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I would like to know what "rather vaguely conceived sweetness and light" means in the following sentences:

The other girls in her dormitory marveled at the slightness of her body when they saw her in sheer negligee, or darting out wet from a shower-bath. She seemed then but half as large as they had supposed; a fragile child who must be cloaked with understanding kindness. “Psychic,” the girls whispered, and “spiritual.” Yet so radioactive were her nerves, so adventurous her trust in rather vaguely conceived sweetness and light, that she was more energetic than any of the hulking young women who, with calves bulging in heavy-ribbed woolen stockings beneath decorous blue serge bloomers, thuddingly galloped across the floor of the “gym” in practise for the Blodgett Ladies' Basket-Ball Team.

Carol, a student at Blodgett College, had a very slight and thin body. So her friends regarded her as a fragile child, but she was more adventurous than any active young women in her college.

In this part, I could not understand what "rather vaguely conceived" means in particular. Does it mean that "sweetness and light" was vaguely expressed? And what is "sweetness and light" that was vaguely conceived?

I would very much appreciate your help. :)

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Carol trusts in the fundamental goodness of the world, without quite knowing what it is ("vaguely conceived"), and this emboldens her to be more adventurous than the other girls.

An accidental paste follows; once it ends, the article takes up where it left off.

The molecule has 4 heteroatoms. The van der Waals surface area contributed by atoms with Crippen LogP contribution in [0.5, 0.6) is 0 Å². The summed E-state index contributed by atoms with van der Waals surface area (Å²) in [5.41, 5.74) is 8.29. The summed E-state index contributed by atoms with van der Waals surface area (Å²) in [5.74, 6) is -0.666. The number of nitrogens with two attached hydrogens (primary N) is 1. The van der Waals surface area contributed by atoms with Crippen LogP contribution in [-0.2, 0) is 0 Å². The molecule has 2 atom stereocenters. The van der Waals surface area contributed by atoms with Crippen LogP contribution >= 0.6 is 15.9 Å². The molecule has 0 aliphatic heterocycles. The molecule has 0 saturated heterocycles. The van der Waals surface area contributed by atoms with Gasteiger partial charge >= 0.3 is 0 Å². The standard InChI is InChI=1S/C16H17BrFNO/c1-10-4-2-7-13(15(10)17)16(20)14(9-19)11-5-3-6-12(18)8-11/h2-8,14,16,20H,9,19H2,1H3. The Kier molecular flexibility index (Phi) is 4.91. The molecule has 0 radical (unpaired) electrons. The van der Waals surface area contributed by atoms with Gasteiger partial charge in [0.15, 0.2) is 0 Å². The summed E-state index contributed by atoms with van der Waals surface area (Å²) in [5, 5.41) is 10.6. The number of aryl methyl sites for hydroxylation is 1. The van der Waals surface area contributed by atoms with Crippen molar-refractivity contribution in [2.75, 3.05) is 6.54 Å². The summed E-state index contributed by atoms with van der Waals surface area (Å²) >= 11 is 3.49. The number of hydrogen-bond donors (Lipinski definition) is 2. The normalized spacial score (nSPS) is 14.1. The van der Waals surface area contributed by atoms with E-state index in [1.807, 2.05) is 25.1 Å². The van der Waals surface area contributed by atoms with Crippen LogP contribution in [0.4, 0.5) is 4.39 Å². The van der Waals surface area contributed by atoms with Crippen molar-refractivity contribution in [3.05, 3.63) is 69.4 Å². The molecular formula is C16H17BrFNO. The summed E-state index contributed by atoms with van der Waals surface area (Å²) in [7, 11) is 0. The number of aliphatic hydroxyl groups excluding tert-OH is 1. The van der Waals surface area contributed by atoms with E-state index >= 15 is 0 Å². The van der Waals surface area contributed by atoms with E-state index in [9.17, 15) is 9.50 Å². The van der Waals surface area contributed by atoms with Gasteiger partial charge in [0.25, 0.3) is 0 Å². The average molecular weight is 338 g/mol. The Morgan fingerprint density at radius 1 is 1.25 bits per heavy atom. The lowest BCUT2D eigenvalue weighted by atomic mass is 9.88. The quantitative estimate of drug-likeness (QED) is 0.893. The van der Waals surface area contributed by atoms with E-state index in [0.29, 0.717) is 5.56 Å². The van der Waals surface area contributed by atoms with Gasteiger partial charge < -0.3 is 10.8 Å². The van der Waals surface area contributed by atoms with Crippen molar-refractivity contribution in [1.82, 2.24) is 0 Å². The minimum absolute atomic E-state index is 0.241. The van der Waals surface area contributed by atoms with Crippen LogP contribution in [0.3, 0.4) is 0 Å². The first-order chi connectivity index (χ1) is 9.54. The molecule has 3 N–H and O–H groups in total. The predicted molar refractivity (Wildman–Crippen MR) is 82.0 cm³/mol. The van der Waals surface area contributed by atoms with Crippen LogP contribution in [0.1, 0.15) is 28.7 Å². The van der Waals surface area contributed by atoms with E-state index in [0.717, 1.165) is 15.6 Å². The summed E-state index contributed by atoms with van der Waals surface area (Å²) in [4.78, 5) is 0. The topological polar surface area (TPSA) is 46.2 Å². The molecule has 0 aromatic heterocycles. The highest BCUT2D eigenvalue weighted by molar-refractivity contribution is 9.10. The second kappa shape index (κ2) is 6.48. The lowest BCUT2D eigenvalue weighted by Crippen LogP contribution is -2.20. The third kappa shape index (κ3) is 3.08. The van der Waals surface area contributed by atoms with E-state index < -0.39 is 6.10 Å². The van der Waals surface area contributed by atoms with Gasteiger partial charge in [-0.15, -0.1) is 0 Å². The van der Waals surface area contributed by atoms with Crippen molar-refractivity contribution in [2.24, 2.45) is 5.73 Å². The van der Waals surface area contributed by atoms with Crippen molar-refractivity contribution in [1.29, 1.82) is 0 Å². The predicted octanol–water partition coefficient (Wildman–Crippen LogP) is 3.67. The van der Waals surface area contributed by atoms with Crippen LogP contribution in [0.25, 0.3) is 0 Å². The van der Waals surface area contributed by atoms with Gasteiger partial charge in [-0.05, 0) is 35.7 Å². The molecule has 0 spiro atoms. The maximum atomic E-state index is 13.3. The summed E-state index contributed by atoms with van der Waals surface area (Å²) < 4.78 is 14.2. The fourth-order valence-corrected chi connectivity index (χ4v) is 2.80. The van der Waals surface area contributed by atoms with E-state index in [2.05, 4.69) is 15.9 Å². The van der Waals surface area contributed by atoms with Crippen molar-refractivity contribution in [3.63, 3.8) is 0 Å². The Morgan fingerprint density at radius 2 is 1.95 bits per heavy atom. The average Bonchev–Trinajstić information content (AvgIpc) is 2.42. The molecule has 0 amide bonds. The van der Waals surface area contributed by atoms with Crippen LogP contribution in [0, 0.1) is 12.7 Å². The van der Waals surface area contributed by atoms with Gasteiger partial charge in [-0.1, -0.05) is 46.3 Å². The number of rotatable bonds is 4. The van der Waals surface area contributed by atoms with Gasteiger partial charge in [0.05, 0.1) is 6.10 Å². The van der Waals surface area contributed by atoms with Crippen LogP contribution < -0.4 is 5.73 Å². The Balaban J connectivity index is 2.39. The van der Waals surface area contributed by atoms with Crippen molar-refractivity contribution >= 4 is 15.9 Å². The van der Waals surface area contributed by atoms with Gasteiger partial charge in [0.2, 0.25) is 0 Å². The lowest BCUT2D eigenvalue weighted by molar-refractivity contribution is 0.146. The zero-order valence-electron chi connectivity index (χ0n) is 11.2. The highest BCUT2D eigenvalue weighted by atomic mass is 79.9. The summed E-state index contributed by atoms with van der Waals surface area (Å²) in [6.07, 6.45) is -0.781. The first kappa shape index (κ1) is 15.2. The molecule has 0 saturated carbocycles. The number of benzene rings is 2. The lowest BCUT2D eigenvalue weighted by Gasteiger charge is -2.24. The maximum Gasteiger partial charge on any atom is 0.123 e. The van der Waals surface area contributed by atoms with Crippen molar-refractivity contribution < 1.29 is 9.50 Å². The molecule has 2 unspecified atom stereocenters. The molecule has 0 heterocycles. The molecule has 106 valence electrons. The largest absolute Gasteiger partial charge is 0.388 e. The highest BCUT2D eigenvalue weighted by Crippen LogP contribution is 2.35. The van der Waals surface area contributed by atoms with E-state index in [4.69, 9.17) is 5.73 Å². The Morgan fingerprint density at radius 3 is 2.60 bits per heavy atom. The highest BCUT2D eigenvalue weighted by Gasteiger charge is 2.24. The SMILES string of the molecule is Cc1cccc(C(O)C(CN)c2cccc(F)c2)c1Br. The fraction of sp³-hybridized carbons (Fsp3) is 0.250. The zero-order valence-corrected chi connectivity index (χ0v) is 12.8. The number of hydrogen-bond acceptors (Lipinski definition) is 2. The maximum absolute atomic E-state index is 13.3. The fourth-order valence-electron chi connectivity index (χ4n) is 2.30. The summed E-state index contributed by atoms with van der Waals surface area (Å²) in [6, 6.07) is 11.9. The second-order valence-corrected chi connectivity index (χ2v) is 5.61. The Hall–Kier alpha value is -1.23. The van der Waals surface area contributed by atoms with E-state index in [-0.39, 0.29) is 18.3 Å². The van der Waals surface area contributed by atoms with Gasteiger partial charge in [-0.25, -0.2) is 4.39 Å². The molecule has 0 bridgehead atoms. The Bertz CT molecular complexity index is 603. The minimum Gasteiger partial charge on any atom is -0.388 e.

"Sweetness and light" is an expression referring to the good and positive things in a culture. It came from Jonathan Swift's parable of the spider and the bee (bees make sweet honey and wax for candles). Matthew Arnold popularised it as a metaphor for what is important in a culture.

  • Dear Josh Friedlander, Thank you very much for the explanation. But the meaning of "sweetness and light" always eludes me. So does it mean in this context "the fundamental goodness of the world," rather than people's superficial kindness and favors, as in: The two had been fighting for a month, but around others it was all sweetness and light? (I brought this example sentence from Wikipedia.) en.wikipedia.org/wiki/Sweetness_and_light – Pasta Addict Aug 24 '18 at 0:27
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    Could you please expand your answer a bit? Is there anything in Main Street that supports this explanation? Could you give the title of that Swift parable? And where or how did Arnold popularise that metaphor? – Christophe Strobbe Aug 24 '18 at 10:00
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    @Pasta Addict The Swift parable is in The Battle of the Books, the Matthew Arnold essay is Culture and Anarchy. Both are referred to in the Wikipedia article. – Josh Friedlander Aug 26 '18 at 11:41
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    @ChristopheStrobbe Unfortunately I haven't read the book, so can't comment further. I was just basing my answer on OP's excerpt. – Josh Friedlander Aug 26 '18 at 11:42

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